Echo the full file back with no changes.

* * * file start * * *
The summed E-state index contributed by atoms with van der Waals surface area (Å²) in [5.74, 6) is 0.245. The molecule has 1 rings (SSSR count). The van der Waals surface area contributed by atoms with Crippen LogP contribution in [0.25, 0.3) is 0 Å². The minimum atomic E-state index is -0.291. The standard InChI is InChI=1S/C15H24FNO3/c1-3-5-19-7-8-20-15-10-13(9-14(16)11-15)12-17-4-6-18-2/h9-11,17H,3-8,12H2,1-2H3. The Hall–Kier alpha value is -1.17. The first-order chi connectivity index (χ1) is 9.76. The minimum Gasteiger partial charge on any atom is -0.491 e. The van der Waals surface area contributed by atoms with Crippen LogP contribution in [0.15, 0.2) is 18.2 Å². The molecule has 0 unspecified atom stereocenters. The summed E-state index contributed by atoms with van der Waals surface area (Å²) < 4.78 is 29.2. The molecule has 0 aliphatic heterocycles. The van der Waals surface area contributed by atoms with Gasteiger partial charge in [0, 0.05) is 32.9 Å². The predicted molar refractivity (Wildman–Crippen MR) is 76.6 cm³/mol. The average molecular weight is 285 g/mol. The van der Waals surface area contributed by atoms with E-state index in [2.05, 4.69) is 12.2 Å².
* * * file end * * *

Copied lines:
The summed E-state index contributed by atoms with van der Waals surface area (Å²) in [5.74, 6) is 0.245. The molecule has 1 rings (SSSR count). The van der Waals surface area contributed by atoms with Crippen LogP contribution in [0.25, 0.3) is 0 Å². The minimum atomic E-state index is -0.291. The standard InChI is InChI=1S/C15H24FNO3/c1-3-5-19-7-8-20-15-10-13(9-14(16)11-15)12-17-4-6-18-2/h9-11,17H,3-8,12H2,1-2H3. The Hall–Kier alpha value is -1.17. The first-order chi connectivity index (χ1) is 9.76. The minimum Gasteiger partial charge on any atom is -0.491 e. The van der Waals surface area contributed by atoms with Crippen LogP contribution in [0.15, 0.2) is 18.2 Å². The molecule has 0 unspecified atom stereocenters. The summed E-state index contributed by atoms with van der Waals surface area (Å²) < 4.78 is 29.2. The molecule has 0 aliphatic heterocycles. The van der Waals surface area contributed by atoms with Gasteiger partial charge in [0, 0.05) is 32.9 Å². The predicted molar refractivity (Wildman–Crippen MR) is 76.6 cm³/mol. The average molecular weight is 285 g/mol. The van der Waals surface area contributed by atoms with E-state index in [2.05, 4.69) is 12.2 Å².